"And Mama in her kerchief, and I in my cap - and oh my goodness! There's a mouse in my lap!"
"But a miniature sleigh with three tiny mice!"
"To the top of the house....look! There's a mouse!"
"In the beard of his chin peeked a wee tiny mouse!"

I've gotta be honest. The picture above was posed after the event. Actual story time action was pure unbridled enthusiastic exuberance! Far beyond what I expected from this sacrilegious tweaking of a story no one usually dares tamper with! Try it yourself next year and see!

Perhaps 2013 was "The Year of the Mouse." I began another seasonal tradition too, this time for my four granddaughters alone. Bree was the only one old enough to receive hers this year, but I have three more "in stock," waiting for Ava, Angeline, and Kaylee.........

Hot chocolate was served in Aunt Mary Jo's kitchen after story time. It was creamy, steamy, and delightful, loaded with mini-marshmallows and capped with a mountain of freshly whipped, sprinkle-topped cream. Once Bree sipped the top ounce from her mug, it was evident that this experience would not be like any other. The tippy tops of two tiny ears came into view. Hmmmm.....What's that? Well, drink a little more, sweetie! The pair of tiny ears was soon joined by a poking pink nose!...and then a set of beady black eyes!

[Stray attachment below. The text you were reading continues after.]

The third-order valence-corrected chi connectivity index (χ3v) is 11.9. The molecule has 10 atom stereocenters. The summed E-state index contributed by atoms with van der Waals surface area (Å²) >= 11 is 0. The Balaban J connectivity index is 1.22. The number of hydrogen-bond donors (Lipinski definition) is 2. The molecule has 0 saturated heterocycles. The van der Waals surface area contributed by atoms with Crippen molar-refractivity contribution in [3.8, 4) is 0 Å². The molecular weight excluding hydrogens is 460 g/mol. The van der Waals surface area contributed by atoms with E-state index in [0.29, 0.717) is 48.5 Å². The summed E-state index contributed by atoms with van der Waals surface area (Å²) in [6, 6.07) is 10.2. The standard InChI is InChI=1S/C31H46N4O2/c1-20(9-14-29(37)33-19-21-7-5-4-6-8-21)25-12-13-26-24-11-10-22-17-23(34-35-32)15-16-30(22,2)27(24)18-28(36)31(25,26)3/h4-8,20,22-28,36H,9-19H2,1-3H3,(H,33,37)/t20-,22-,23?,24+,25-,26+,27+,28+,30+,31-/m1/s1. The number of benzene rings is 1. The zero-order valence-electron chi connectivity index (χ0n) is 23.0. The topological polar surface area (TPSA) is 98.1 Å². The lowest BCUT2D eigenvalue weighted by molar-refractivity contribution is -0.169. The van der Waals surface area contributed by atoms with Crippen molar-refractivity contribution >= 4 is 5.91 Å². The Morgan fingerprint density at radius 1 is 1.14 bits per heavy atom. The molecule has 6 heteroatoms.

To the surprise of everyone - except "know-it-all" grandma, of course! -  a sassy little mouse peered up at them from a place he will forever abide, venturing out but once each year when little girl cousins gather to sip hot Christmas chocolate and recall discovery of childhood magic in the bottom of a ceramic mug.

It's nothing new for me to guide the three oldest grandkids in the making of gifts for mommy and daddy. We do seasonal workshops and wrap what we make. This time we kept everything simple. There was so much else going on!

For mommies and aunties we made paper Santa necklaces strung with sparkly pom poms to wear on Christmas morning. For grandpa, daddies, and uncles we decorated foam cover notebooks with self adhesive stickers.

And then we wrapped what we made - with lots and lots and lots of tape!

Teddy agreed to model one of the handsome necklaces headed for mommy's stocking!

Grandma constructed the basic Santa head. Kids cut triangle hats with scissors, punched red stars, selected color, size, and order of red and green pom poms, drew eyes, and glued button nose and tiny white pom poms to beard. Grandma connected everything on Baker's twine threaded on an extra large needle.

And I should mention that our wrapped gifts each sported their own hand punched star tags!

"I think we're done here!"

May your New Year be full of sumptuous leftovers - more than enough to bring you joy and every good thing you wish for!

Folkmanis field mice finger puppets can be found here on page 9.
"Holiday Mouse" mugs are sold online at Hearthsong and Magic Cabin toy retailers.

Dr. James Dobson's Family Talk. (1983). Dr. dobson's principles of parenting.
Retrieved December 22, 2013 from

PoemHunter. Mice. Retrieved December 22, 2013 from

Tuesday, December 17, 2013

Ring Bell for Service!